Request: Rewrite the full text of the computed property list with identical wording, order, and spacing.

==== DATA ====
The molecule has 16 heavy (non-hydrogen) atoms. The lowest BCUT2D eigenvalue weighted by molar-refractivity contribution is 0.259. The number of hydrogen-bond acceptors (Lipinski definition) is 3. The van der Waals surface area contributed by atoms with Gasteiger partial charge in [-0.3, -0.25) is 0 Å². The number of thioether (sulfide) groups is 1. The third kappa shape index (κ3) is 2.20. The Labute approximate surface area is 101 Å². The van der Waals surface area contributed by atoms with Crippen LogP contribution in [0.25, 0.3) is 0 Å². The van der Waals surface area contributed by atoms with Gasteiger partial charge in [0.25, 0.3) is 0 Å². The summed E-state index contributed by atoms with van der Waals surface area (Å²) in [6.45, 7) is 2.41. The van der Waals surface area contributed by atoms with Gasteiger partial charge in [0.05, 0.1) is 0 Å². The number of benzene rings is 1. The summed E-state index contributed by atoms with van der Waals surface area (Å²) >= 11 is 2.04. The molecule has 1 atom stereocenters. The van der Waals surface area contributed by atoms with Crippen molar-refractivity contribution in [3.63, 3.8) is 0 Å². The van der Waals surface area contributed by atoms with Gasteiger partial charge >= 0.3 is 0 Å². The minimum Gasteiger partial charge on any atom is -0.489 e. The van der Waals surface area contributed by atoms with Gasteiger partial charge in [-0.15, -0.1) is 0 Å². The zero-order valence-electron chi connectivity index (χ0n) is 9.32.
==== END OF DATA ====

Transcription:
The molecule has 16 heavy (non-hydrogen) atoms. The lowest BCUT2D eigenvalue weighted by molar-refractivity contribution is 0.259. The number of hydrogen-bond acceptors (Lipinski definition) is 3. The van der Waals surface area contributed by atoms with Gasteiger partial charge in [-0.3, -0.25) is 0 Å². The number of thioether (sulfide) groups is 1. The third kappa shape index (κ3) is 2.20. The Labute approximate surface area is 101 Å². The van der Waals surface area contributed by atoms with Crippen LogP contribution in [0.25, 0.3) is 0 Å². The van der Waals surface area contributed by atoms with Gasteiger partial charge in [0.25, 0.3) is 0 Å². The summed E-state index contributed by atoms with van der Waals surface area (Å²) in [6.45, 7) is 2.41. The van der Waals surface area contributed by atoms with Gasteiger partial charge in [0.05, 0.1) is 0 Å². The number of benzene rings is 1. The summed E-state index contributed by atoms with van der Waals surface area (Å²) >= 11 is 2.04. The molecule has 1 atom stereocenters. The van der Waals surface area contributed by atoms with Crippen molar-refractivity contribution in [3.63, 3.8) is 0 Å². The van der Waals surface area contributed by atoms with Gasteiger partial charge >= 0.3 is 0 Å². The minimum Gasteiger partial charge on any atom is -0.489 e. The van der Waals surface area contributed by atoms with Gasteiger partial charge in [-0.15, -0.1) is 0 Å². The zero-order valence-electron chi connectivity index (χ0n) is 9.32.